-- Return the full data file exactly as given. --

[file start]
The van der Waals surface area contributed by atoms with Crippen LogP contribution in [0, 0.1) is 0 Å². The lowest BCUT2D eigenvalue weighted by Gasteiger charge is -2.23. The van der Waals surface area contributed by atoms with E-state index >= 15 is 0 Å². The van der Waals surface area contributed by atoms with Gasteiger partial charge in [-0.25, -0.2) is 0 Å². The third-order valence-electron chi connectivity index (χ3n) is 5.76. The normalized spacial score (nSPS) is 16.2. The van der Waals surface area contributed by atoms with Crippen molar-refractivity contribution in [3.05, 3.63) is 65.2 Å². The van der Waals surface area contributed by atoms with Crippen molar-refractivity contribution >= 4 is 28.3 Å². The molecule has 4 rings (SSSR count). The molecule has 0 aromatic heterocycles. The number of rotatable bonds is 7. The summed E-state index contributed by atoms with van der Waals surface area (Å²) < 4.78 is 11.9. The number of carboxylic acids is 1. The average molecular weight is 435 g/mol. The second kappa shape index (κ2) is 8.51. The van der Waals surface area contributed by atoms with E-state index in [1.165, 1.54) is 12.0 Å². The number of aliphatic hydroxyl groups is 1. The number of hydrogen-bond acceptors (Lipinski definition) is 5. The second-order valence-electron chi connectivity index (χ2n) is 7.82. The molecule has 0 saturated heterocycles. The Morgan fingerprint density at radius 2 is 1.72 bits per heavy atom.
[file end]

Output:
The van der Waals surface area contributed by atoms with Crippen LogP contribution in [0, 0.1) is 0 Å². The lowest BCUT2D eigenvalue weighted by Gasteiger charge is -2.23. The van der Waals surface area contributed by atoms with E-state index >= 15 is 0 Å². The van der Waals surface area contributed by atoms with Gasteiger partial charge in [-0.25, -0.2) is 0 Å². The third-order valence-electron chi connectivity index (χ3n) is 5.76. The normalized spacial score (nSPS) is 16.2. The van der Waals surface area contributed by atoms with Crippen molar-refractivity contribution in [3.05, 3.63) is 65.2 Å². The van der Waals surface area contributed by atoms with Crippen molar-refractivity contribution >= 4 is 28.3 Å². The molecule has 4 rings (SSSR count). The molecule has 0 aromatic heterocycles. The number of rotatable bonds is 7. The summed E-state index contributed by atoms with van der Waals surface area (Å²) < 4.78 is 11.9. The number of carboxylic acids is 1. The average molecular weight is 435 g/mol. The second kappa shape index (κ2) is 8.51. The van der Waals surface area contributed by atoms with E-state index in [1.165, 1.54) is 12.0 Å². The number of aliphatic hydroxyl groups is 1. The number of hydrogen-bond acceptors (Lipinski definition) is 5. The second-order valence-electron chi connectivity index (χ2n) is 7.82. The molecule has 0 saturated heterocycles. The Morgan fingerprint density at radius 2 is 1.72 bits per heavy atom.